Updated: August 29, 2013 7:47PM
“Where after all do universal human rights begin? In small places, closest to home — so close and so small that they cannot be seen on any map of the world. Yet they are the world of the individual person: The neighborhood he lives in; the school or college he attends; the factory, farm or office where he works. Such are the places where every man, woman and child seeks equal justice, equal opportunity, equal dignity without discrimination.”
— Eleanor Roosevelt
Cullen B. Daniel wore a yarmulke while I interviewed him. He’s the son of an interracial couple, and he’s married to a man named David.
OK, we got that out of the way.
Daniel, 36, also is a historian by trade, an artist, and one of the most interesting human beings I’ve ever met. And he lives in a gorgeous, solid brick, three-bedroom, two-bath, Tudor Revival home with hardwood floors on Lake Street in the Miller neighborhood of Gary, on Lake Street near the Big Lake.
“An old Norwegian family named the Balogs lived here before me,” he said. “Betty Balog was an English teacher at Wirt High School. I walked past this house all the time on the way to Lake Street Beach as a kid. I’d see Betty in the yard gardening and I’d wave to her.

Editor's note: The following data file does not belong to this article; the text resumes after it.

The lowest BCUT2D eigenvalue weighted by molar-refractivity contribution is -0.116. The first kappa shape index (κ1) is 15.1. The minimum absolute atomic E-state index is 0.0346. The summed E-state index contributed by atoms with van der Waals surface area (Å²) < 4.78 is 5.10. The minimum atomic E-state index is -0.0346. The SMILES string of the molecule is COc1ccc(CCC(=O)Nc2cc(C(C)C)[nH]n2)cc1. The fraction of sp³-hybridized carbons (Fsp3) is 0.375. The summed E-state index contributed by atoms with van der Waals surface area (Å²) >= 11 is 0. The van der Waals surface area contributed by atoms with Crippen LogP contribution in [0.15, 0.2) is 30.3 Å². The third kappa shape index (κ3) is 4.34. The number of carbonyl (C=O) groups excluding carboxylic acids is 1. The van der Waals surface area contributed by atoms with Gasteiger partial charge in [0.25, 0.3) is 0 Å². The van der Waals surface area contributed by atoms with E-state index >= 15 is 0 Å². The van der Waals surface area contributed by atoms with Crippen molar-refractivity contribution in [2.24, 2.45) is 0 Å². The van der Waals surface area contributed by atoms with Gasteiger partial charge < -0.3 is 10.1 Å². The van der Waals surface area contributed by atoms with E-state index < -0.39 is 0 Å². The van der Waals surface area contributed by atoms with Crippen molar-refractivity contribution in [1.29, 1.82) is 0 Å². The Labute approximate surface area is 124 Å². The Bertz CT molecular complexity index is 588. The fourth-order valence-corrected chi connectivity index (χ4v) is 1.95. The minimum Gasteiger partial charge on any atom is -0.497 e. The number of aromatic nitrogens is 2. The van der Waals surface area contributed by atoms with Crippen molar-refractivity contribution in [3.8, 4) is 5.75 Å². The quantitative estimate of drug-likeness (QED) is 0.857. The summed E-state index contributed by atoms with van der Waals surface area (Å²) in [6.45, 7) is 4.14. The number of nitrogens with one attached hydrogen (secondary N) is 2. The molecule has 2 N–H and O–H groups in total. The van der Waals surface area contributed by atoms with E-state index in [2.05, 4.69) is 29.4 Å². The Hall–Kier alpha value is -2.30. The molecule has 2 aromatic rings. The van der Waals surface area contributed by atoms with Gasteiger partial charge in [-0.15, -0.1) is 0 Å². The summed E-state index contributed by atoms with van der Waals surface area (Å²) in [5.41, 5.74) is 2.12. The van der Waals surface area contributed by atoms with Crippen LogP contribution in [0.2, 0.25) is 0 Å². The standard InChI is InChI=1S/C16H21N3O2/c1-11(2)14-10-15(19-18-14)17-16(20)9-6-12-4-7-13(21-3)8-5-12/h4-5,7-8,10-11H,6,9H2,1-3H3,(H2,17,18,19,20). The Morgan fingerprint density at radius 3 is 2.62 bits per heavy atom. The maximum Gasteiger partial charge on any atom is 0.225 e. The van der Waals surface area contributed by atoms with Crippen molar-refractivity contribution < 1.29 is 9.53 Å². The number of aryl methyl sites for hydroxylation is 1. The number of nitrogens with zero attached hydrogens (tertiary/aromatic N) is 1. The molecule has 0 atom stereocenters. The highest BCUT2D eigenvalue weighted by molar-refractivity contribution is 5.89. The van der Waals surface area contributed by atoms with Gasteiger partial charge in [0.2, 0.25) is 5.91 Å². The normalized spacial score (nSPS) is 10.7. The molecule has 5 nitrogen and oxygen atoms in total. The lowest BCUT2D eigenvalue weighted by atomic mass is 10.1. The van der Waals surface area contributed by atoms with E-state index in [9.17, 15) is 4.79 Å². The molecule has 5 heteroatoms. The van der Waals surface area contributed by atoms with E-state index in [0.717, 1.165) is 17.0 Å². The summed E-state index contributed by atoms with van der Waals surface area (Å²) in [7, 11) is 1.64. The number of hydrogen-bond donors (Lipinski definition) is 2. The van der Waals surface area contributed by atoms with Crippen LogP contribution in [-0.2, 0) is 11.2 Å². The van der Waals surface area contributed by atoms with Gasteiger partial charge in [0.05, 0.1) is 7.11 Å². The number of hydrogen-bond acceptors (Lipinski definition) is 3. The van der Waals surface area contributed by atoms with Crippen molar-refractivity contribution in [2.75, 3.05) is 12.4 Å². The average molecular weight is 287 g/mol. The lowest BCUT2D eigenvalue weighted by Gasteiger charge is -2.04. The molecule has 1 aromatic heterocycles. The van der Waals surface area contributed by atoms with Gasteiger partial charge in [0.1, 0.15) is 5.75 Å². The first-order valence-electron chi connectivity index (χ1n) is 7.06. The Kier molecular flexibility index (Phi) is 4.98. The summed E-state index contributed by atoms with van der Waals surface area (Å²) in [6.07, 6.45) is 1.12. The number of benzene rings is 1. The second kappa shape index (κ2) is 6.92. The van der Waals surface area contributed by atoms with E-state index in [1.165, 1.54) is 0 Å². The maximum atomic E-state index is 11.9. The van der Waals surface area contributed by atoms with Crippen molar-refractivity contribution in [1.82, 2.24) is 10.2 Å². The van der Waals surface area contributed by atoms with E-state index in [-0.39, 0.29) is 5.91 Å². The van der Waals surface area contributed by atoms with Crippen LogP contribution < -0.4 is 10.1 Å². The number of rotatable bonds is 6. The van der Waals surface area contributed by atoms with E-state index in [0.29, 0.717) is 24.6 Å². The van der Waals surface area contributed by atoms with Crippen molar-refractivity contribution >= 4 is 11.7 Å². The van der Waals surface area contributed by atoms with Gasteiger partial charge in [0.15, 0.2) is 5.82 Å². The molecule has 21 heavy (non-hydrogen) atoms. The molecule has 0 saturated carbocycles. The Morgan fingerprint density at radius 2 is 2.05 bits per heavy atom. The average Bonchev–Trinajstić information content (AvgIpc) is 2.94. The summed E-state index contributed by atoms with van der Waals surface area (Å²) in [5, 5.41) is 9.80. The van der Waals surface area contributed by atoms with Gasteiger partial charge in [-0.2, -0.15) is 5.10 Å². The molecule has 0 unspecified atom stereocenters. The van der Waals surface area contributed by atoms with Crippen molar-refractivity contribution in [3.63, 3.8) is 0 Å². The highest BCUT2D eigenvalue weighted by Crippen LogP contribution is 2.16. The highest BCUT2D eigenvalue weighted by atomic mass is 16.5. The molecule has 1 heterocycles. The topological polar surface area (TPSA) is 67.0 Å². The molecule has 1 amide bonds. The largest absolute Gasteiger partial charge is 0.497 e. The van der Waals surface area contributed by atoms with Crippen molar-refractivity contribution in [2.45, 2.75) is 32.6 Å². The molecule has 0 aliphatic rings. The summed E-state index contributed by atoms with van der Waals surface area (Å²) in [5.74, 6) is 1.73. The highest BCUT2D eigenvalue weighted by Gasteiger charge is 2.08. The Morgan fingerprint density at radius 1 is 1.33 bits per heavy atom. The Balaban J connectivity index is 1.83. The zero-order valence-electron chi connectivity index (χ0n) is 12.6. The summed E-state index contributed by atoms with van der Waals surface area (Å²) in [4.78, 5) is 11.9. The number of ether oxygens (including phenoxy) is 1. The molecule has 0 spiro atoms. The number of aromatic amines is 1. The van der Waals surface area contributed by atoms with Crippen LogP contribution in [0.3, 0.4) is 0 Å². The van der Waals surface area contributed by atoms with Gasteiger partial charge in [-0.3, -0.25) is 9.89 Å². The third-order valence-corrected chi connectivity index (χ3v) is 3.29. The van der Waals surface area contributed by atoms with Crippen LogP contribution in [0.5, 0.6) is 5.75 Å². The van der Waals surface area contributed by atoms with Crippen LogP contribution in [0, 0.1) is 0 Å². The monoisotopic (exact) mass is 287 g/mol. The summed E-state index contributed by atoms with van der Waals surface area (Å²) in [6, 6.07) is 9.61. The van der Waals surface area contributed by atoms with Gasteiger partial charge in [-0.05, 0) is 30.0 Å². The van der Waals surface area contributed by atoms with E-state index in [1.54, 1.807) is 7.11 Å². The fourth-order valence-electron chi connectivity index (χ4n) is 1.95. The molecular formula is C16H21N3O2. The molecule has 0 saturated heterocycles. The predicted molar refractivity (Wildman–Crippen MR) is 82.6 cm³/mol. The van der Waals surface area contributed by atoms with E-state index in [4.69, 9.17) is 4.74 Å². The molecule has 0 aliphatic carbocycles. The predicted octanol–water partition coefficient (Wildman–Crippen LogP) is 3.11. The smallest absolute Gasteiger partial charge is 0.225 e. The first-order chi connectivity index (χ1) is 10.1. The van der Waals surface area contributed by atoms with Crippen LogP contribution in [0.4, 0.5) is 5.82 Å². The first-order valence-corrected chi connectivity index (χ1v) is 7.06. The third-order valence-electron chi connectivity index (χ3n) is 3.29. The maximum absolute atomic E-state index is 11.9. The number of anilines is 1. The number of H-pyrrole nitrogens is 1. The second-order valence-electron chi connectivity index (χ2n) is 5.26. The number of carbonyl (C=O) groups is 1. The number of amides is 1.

“I found an old coffee mug in a cabinet when I moved here. It said, ‘You can always tell a Norwegian, you just can’t tell them much.’”
That’s funny. If you don’t mind me asking, how much did you pay for this gem?
“I paid $21,000 almost two years ago. It was built in 1937.”
“David works in Cook County. He’s a cartographer — a map maker.”
I know what it means.
“We got married two years ago in New York City. It was the same summer that New York passed marriage equality. We’d already been living together for a couple years.
“What makes it difficult is he and I don’t have any marriage protection in Indiana. If I got in an accident and had to go to the hospital, he couldn’t make any medical decisions for me. As far as the State of Indiana is concerned, we’re strangers.”
I believe that will change soon.
“We’re only a few years away. The Supreme Court will force it. My parents were an interracial couple back in the early ‘70s. They moved here because Miller was a tolerant and liberal place to live.”
Historic William A. Wirt Senior High School?